Observers from the past: eye miniatures

This eye miniature features a brownish-yellow iris, probably belonging to a man, surrounded by an oblong frame shaped as a snake swallowing its tail. From the Victoria & Albert Museum in London.

This eye miniature features a brownish-yellow iris, probably belonging to a man, surrounded by an oblong frame shaped as a snake swallowing its tail. From the Victoria & Albert Museum in London.

Fascinating.  Touching.  Intimate. Disconcerting.  Downright creepy.  All these adjectives and more can be used to describe eye miniatures.  As the Victoria and Albert Museum in London phrases their description, eye miniatures could be...a compelling piece of jewellery. Sometimes, however, the result was merely unpleasantly anatomical or disturbingly uncanny.

These tiny, discreet portraits were popular at the turn of the 18th century and often set in rings, pendants, brooches, and lockets as well as toothpick cases and snuff boxes. The miniatures were almost always surrounded with a frame of gold or semi-precious gems.  Frequently the gold was burnished or engraved and some of the most common gems used were pearls and garnets. The paintings themselves could be done in watercolor on ivory or gouache on card. To increase the sentimentality sometimes the portrait even included a tromp-l'oeil tear or diamond teardrop.

Eye miniatures were also called "lover's eyes." A tender person (a lover!) would hire a miniaturist to paint a picture of his or her eye -- the painting would range in size from a few millimeters to a couple of centimeters. Then it was set in a piece of jewelry or other small trinket and given as a gift to a loved one as a symbol of their relationship... a rather secretive symbol since it was supposedly thought that the eye would not be recognizable to anyone but the recipient.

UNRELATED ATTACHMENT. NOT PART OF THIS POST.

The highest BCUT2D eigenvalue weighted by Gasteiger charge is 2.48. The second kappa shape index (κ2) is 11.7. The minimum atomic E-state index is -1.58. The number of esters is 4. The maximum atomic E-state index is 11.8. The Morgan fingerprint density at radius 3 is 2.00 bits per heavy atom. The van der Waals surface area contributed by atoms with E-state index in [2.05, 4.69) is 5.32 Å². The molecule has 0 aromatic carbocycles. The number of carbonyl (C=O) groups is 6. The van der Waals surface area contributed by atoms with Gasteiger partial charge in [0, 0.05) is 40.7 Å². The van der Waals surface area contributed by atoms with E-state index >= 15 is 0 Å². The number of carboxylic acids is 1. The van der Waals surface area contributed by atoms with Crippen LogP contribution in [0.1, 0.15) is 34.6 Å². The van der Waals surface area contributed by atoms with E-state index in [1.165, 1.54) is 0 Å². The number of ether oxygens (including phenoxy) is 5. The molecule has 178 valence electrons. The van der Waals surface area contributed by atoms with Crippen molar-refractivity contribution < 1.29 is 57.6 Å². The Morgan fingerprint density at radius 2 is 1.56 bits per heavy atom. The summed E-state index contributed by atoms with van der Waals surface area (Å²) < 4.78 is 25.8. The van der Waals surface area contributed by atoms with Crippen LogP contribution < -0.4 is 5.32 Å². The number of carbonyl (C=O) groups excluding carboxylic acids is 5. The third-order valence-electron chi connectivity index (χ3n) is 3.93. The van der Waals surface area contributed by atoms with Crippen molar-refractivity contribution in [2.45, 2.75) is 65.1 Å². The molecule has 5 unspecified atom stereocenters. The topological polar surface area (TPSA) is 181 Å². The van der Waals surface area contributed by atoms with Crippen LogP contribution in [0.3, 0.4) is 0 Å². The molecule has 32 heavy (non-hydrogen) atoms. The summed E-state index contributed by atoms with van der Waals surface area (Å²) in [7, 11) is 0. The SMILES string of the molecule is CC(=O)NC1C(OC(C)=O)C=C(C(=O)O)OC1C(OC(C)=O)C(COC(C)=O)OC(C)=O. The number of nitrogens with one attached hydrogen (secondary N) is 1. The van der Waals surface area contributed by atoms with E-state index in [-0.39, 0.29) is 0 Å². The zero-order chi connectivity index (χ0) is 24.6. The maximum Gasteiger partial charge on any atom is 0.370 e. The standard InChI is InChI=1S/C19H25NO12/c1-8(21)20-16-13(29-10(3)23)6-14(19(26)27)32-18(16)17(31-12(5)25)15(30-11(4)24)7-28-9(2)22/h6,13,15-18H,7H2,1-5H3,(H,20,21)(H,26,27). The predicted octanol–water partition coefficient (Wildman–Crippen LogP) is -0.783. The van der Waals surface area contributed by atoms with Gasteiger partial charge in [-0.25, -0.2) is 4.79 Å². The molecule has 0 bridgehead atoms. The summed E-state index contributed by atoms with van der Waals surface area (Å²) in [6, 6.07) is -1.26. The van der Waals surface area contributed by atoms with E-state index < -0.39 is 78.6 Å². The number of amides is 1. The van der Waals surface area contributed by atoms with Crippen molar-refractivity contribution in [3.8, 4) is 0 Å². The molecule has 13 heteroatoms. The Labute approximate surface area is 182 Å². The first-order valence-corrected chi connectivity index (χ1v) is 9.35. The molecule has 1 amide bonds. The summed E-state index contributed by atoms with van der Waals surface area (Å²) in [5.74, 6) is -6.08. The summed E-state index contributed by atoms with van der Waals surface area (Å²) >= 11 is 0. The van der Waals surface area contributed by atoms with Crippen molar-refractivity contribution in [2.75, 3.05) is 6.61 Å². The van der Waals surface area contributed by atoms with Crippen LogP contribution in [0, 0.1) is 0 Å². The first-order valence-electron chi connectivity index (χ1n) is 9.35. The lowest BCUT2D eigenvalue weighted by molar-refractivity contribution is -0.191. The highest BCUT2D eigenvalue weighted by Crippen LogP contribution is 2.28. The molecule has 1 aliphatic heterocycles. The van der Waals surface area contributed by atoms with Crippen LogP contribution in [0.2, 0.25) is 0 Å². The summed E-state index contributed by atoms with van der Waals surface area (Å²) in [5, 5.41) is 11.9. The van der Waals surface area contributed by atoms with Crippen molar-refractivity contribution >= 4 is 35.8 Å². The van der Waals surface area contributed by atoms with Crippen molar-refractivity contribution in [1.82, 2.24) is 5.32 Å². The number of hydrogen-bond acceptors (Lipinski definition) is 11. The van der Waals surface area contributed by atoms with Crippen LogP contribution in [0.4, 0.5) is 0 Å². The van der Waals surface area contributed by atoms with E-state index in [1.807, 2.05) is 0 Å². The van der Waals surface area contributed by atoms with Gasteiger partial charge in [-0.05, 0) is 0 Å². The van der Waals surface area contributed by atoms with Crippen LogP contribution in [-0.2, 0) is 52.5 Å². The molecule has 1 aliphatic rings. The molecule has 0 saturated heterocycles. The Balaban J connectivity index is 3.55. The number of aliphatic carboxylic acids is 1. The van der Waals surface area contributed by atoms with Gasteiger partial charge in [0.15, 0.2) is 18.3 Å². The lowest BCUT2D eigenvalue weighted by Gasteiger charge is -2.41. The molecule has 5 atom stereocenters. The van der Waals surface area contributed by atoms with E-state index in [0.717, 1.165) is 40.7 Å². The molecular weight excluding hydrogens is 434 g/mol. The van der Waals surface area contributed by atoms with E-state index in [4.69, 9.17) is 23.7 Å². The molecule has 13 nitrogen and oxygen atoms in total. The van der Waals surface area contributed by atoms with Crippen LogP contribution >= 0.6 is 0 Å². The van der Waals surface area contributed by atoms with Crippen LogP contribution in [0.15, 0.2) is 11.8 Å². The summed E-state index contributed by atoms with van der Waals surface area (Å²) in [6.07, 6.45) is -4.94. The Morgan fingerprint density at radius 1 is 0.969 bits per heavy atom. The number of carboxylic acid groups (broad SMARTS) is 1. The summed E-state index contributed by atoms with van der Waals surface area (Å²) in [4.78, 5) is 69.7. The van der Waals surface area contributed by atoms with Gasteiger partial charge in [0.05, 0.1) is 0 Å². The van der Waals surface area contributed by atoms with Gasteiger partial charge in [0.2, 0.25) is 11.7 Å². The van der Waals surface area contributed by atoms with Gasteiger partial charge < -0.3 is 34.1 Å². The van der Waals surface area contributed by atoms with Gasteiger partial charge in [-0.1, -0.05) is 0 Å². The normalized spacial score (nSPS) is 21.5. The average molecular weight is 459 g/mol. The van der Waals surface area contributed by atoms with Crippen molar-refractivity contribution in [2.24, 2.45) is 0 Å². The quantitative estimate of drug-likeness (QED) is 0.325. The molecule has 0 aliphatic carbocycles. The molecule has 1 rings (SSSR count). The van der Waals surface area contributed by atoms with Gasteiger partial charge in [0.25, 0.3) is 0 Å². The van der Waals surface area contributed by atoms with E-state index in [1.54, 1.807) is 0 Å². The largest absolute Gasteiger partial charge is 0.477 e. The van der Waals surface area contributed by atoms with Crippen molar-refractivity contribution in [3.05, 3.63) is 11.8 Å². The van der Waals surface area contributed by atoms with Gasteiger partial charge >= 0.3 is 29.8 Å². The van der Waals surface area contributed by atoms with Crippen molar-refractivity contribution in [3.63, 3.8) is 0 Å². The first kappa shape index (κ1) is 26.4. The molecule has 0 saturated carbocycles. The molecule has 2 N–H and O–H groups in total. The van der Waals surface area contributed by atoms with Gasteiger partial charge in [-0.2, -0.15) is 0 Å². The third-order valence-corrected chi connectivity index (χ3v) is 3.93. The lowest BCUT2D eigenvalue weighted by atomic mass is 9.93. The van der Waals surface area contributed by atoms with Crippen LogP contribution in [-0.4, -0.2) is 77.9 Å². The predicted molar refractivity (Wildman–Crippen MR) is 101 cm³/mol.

Slideshow images from the Victoria & Albert Museum in London.

The origin of eye miniatures is shrouded in legend and varying opinions.  The most romantic theory is that the Prince of Wales (later George IV) was desperately in love with a woman who was a commoner, a widow, and a Catholic.  Because his father King George III could not possibly condone his desire to marry Maria Fitzherbert, the prince conceived the idea of an eye miniature as a secret token of his love. Supposedly the future king wore Maria's eye hidden under his lapel and this gave rise to a short-lived craze for lover's eye jewelry.

Sources

Victoria & Albert Museum, London.

The Antique Jewelry University, Lang Antiques.